For better or for worse, I’m back on the business travel route. And, my friends, let me tell you, it’s miserable out there these days.
Here are some problems that my friends and I have encountered – and what you can do to avoid them.
First, remember that COVID-19 continues to be an issue. At my last conference, three of the main leaders of the organization accepted it immediately after their arrival. Organizationally, they managed to juggle all their tasks — but for a moment I thought I’d end up introducing keynote speakers!
(Fortunately for all, it didn’t come to that.)
It’s important to be well organized when traveling, so if you or a member of your crew get sick, you can carry on.
And it’s wise to bring a COVID test with you to make sure any sore throats, sneezes, or anything that’s just allergies and not the virus.
I always carry a minimum of two tests with me now; convention hotels don’t seem to keep them in stock.
Another major headache is that you cannot rely on flights to get to your destination on time. Or not even at all!
Of the last three events I have attended, hundreds of flights have been delayed for over three hours. And I knew dozens at each event whose flights were outright canceled or so late they didn’t bother to show up.
Flight cancellations and delays have become an epidemic.
During over the weekend of Father’s Day and June 16, 3,000 flights were canceled and more than 19,000 retarded. Ironically, even US Transportation Secretary Pete Buttigieg had a flight canceled after a meeting of airline executives last month. So he had to drive to New York from DC
What’s going on? It’s a ugly combination of not enough airline staff, too few airline screeners – and COVID-19.
This shouldn’t improve anytime soon.
While airlines and the FAA bicker over who should bear the blame, travelers just want to get to their destination.
What can you do? First, make your reservations as early in the day as possible.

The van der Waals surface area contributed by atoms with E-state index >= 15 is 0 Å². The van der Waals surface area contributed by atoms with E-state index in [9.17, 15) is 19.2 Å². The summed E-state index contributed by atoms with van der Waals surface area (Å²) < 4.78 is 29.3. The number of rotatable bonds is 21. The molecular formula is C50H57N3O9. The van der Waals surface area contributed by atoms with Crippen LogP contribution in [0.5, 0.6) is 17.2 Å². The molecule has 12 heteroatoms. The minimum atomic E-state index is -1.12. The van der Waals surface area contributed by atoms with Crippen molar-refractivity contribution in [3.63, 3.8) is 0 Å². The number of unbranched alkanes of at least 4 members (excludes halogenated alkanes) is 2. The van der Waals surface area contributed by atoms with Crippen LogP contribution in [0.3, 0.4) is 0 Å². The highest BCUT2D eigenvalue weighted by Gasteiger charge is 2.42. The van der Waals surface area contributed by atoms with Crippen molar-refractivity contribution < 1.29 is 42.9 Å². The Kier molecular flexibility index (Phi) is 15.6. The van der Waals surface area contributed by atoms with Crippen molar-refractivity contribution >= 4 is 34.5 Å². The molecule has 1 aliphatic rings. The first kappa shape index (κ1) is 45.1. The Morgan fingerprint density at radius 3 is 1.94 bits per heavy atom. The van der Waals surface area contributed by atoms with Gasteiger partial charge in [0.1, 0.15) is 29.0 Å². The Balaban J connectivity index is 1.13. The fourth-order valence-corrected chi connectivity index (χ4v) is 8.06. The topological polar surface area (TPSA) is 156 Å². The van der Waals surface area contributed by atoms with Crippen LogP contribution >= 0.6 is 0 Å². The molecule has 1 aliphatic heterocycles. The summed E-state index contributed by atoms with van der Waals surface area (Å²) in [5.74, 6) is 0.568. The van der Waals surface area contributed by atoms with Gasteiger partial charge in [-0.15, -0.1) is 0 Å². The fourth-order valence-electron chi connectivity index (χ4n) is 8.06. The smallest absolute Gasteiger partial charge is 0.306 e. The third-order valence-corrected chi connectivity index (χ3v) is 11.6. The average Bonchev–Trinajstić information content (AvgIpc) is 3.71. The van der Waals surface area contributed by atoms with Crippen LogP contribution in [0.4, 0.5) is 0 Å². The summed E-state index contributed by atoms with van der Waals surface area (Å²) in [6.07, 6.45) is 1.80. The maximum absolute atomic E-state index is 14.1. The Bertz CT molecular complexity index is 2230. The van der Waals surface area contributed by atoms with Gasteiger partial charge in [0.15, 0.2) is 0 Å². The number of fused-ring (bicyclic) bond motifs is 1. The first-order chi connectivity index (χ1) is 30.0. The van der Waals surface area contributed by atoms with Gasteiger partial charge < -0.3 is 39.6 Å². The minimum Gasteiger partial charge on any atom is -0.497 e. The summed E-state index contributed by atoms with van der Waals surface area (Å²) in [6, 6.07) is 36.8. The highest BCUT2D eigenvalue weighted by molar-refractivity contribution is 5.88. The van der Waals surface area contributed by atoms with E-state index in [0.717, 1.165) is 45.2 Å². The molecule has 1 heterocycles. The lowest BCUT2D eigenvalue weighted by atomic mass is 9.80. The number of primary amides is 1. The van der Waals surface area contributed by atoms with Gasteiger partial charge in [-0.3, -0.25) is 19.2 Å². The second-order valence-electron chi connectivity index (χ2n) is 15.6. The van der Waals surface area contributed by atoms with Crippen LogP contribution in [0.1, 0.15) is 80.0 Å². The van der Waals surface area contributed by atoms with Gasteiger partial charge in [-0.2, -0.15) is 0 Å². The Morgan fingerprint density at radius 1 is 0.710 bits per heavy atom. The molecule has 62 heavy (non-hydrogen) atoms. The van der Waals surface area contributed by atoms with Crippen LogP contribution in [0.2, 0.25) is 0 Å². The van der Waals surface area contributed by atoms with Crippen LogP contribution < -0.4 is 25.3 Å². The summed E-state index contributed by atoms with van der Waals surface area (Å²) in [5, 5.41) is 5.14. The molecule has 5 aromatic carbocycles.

Airline issues tend to snowball as the day goes on. But, with luck, you’ll get to your destination before trouble catches up with you.
A corollary to this is to avoid tight connections.
An airline’s automated system gave me a flight with a 45 minute gap between segments. With delays everywhere, there’s no way I’m going to risk missing that tight connection.
If possible, book a direct flight.
For example, if you live in a small town, you might want to drive to the nearest major airport. In fact, some people are drive seven – yes, seven – hours to avoid missed connections.
Better yet, if you have a Monday afternoon business meeting, fly out Sunday morning. Yes, you’ll end up with more hotel bills, but at least there’s a much better chance you’ll make your meeting.
Let’s say it’s the day you go to the airport. To get an idea of what you’ll be up against in the air that day, mark and check FlightAware.
In particular, the aptly named map of misery can show you what’s wrong with major airports. Of course, you also need to manually check your flight status on your airline’s website.
If there is a delay, there are a lot of reflections on your best shot.
Personally, I grit my teeth and arrive at the airport at the time originally scheduled. Why? Because you never know.
For example, if the delay is due to a ground stop for weather reasons, your flight will take off as soon as possible once clear.
If your flight is canceled altogether, don’t spend time waiting in line to speak to someone.
Use the airline’s online app or kiosk at the airport to book a flight as quickly as possible. There won’t be many seats on the alternatives, and you want the best option possible.
And when things get really bad — let’s say your next available flight won’t be for two days — try finding a ticket agent. No chance? And the airline’s call center has a wait time measured in hours? Try The Point Guy’s Recommended Ways to Get Ahead of the Phone Line.
Finally, if you have access to an air club, go for it. The reception staff may be able to assist you.
Even if they can’t, you can at least sit down, have a drink, and calmly try to think about your next move.
Even there, however, you can get in trouble.
For example, I have a lot of status at Delta. But I don’t have Diamond status; it’s high end. Recently I couldn’t get into an Atlanta Delta Sky Club because due to overcrowding they only let Diamond members in.
Let’s face it; no one is so happy these days when it comes to travel.
I suggest you take deep breaths and practice meditation. Eventually, you will arrive at your destination. Or not. Either way, you might as well relax. Stressing about it won’t help.
Being prepared will.
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